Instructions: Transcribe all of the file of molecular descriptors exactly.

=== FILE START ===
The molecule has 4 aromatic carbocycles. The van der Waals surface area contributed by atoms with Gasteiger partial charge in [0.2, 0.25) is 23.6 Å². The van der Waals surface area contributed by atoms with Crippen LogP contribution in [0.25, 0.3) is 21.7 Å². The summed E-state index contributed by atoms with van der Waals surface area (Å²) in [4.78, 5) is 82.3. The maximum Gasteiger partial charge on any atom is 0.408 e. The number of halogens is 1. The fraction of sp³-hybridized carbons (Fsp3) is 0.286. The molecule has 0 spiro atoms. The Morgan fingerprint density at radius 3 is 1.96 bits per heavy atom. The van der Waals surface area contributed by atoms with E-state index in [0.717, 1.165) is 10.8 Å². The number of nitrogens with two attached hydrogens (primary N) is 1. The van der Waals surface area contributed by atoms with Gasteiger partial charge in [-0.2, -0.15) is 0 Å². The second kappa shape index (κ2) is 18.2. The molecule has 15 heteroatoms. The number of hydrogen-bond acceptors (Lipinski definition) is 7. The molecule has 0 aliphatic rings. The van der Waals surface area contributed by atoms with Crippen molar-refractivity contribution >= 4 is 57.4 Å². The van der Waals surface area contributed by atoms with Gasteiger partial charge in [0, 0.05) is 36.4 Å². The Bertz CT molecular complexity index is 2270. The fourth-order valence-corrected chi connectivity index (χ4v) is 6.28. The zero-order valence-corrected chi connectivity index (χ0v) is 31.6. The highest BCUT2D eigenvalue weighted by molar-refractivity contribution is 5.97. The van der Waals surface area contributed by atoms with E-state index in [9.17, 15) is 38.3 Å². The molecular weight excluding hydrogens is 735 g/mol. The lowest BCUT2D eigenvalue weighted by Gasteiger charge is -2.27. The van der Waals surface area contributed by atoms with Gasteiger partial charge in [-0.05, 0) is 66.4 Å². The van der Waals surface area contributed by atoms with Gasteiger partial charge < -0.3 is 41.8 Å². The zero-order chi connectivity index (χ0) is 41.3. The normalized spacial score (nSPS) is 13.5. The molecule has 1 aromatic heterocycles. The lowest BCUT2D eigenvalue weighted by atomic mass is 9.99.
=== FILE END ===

The molecule has 4 aromatic carbocycles. The van der Waals surface area contributed by atoms with Gasteiger partial charge in [0.2, 0.25) is 23.6 Å². The van der Waals surface area contributed by atoms with Crippen LogP contribution in [0.25, 0.3) is 21.7 Å². The summed E-state index contributed by atoms with van der Waals surface area (Å²) in [4.78, 5) is 82.3. The maximum Gasteiger partial charge on any atom is 0.408 e. The number of halogens is 1. The fraction of sp³-hybridized carbons (Fsp3) is 0.286. The molecule has 0 spiro atoms. The Morgan fingerprint density at radius 3 is 1.96 bits per heavy atom. The van der Waals surface area contributed by atoms with E-state index in [0.717, 1.165) is 10.8 Å². The number of nitrogens with two attached hydrogens (primary N) is 1. The van der Waals surface area contributed by atoms with Gasteiger partial charge in [-0.2, -0.15) is 0 Å². The second kappa shape index (κ2) is 18.2. The molecule has 15 heteroatoms. The number of hydrogen-bond acceptors (Lipinski definition) is 7. The molecule has 0 aliphatic rings. The van der Waals surface area contributed by atoms with Crippen molar-refractivity contribution >= 4 is 57.4 Å². The van der Waals surface area contributed by atoms with Gasteiger partial charge in [0, 0.05) is 36.4 Å². The Bertz CT molecular complexity index is 2270. The fourth-order valence-corrected chi connectivity index (χ4v) is 6.28. The zero-order valence-corrected chi connectivity index (χ0v) is 31.6. The highest BCUT2D eigenvalue weighted by molar-refractivity contribution is 5.97. The van der Waals surface area contributed by atoms with E-state index in [9.17, 15) is 38.3 Å². The molecular weight excluding hydrogens is 735 g/mol. The lowest BCUT2D eigenvalue weighted by Gasteiger charge is -2.27. The van der Waals surface area contributed by atoms with Gasteiger partial charge in [-0.05, 0) is 66.4 Å². The van der Waals surface area contributed by atoms with Gasteiger partial charge < -0.3 is 41.8 Å². The zero-order chi connectivity index (χ0) is 41.3. The normalized spacial score (nSPS) is 13.5. The molecule has 1 aromatic heterocycles. The lowest BCUT2D eigenvalue weighted by atomic mass is 9.99.